During the ten years at his side as wife and translator, the teachings from Shibata Sensei sprung forth, many and varied. But if one teaching could be said to run through them all, it is this: Gambatte. Persevere. Don't give up.
His own life exemplified this quality—perseverance through the harsh, old-school discipline of his childhood training from his grandfather, through war, national defeat, the infant death of his only son, the erosion of kyudo practice in his homeland and the transition to a new country at the age of sixty, surrounded by students of another master who didn’t speak his language. An undying loyalty formed between these two masters, Chögyam Trungpa Rinpoche and Shibata Sensei. And so, Sensei persevered, half-forgotten in his “junk house” in Boulder, Colorado, through the sadness and chaos that ensued from Trungpa Rinpoche’s passing, through divorce, esophageal cancer, dissension that fractured his kyudo group, and a series of pneumonias that finally spirited him away.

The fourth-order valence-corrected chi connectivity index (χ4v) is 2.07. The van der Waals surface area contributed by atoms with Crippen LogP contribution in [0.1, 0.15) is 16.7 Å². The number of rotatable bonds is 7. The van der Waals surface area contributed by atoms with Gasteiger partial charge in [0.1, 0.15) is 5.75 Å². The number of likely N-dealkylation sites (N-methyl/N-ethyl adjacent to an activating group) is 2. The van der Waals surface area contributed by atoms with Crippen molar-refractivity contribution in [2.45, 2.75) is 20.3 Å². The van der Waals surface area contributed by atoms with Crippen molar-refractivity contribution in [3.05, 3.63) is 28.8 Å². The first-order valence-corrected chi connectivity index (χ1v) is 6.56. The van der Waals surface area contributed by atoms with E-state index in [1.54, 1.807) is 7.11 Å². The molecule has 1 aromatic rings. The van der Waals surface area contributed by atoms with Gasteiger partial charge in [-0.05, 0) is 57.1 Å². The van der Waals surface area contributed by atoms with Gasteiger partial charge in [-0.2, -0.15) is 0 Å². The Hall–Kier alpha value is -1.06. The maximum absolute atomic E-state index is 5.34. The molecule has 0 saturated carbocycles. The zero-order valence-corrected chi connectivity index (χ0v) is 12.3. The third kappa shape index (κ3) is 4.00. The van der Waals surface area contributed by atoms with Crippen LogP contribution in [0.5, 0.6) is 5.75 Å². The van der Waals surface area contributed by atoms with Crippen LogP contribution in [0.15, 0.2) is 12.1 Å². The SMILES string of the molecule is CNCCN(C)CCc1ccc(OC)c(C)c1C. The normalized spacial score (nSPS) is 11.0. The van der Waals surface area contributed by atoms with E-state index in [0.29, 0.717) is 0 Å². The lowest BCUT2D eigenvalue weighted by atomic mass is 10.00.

Much can be said about this quality and what he meant by the words: “Gambatte, never give up!” There was a tendency among all of us to think that he meant some kind of hardening of the heart, a tightening of resolve. In some sense, yes. He used the analogy, at times, of the jaw gripping tight, not letting go, gritting your back teeth and going forward. But fundamentally, his perseverance always emanated from a soft heart, and in this seeming contradiction, so much was transmitted. Perseverance meant loyalty. You don’t give up on your teacher, the path your teacher has shown you and, in his case, your connection with your students. You don’t give up on the vision. You don’t give up on each other. And with this perseverance, perhaps, in ten years of meditation practice, you might take one step.